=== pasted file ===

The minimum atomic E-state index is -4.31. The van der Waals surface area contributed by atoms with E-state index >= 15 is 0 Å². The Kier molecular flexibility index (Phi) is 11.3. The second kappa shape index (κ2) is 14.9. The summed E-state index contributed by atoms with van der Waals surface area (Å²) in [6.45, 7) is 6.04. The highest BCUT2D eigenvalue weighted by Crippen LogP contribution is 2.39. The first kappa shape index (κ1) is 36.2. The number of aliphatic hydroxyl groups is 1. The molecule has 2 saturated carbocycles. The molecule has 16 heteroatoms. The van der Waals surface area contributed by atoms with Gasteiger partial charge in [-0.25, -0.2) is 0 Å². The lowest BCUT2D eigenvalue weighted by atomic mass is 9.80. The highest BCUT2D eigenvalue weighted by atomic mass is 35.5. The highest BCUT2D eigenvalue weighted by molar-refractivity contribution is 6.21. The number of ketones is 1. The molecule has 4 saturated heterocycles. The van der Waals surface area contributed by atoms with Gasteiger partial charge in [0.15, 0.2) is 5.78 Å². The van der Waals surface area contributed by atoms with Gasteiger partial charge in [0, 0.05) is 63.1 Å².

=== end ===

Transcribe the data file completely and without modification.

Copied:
The minimum atomic E-state index is -4.31. The van der Waals surface area contributed by atoms with E-state index >= 15 is 0 Å². The Kier molecular flexibility index (Phi) is 11.3. The second kappa shape index (κ2) is 14.9. The summed E-state index contributed by atoms with van der Waals surface area (Å²) in [6.45, 7) is 6.04. The highest BCUT2D eigenvalue weighted by Crippen LogP contribution is 2.39. The first kappa shape index (κ1) is 36.2. The number of aliphatic hydroxyl groups is 1. The molecule has 2 saturated carbocycles. The molecule has 16 heteroatoms. The van der Waals surface area contributed by atoms with Gasteiger partial charge in [-0.25, -0.2) is 0 Å². The lowest BCUT2D eigenvalue weighted by atomic mass is 9.80. The highest BCUT2D eigenvalue weighted by atomic mass is 35.5. The highest BCUT2D eigenvalue weighted by molar-refractivity contribution is 6.21. The number of ketones is 1. The molecule has 4 saturated heterocycles. The van der Waals surface area contributed by atoms with Gasteiger partial charge in [0.15, 0.2) is 5.78 Å². The van der Waals surface area contributed by atoms with Gasteiger partial charge in [0, 0.05) is 63.1 Å².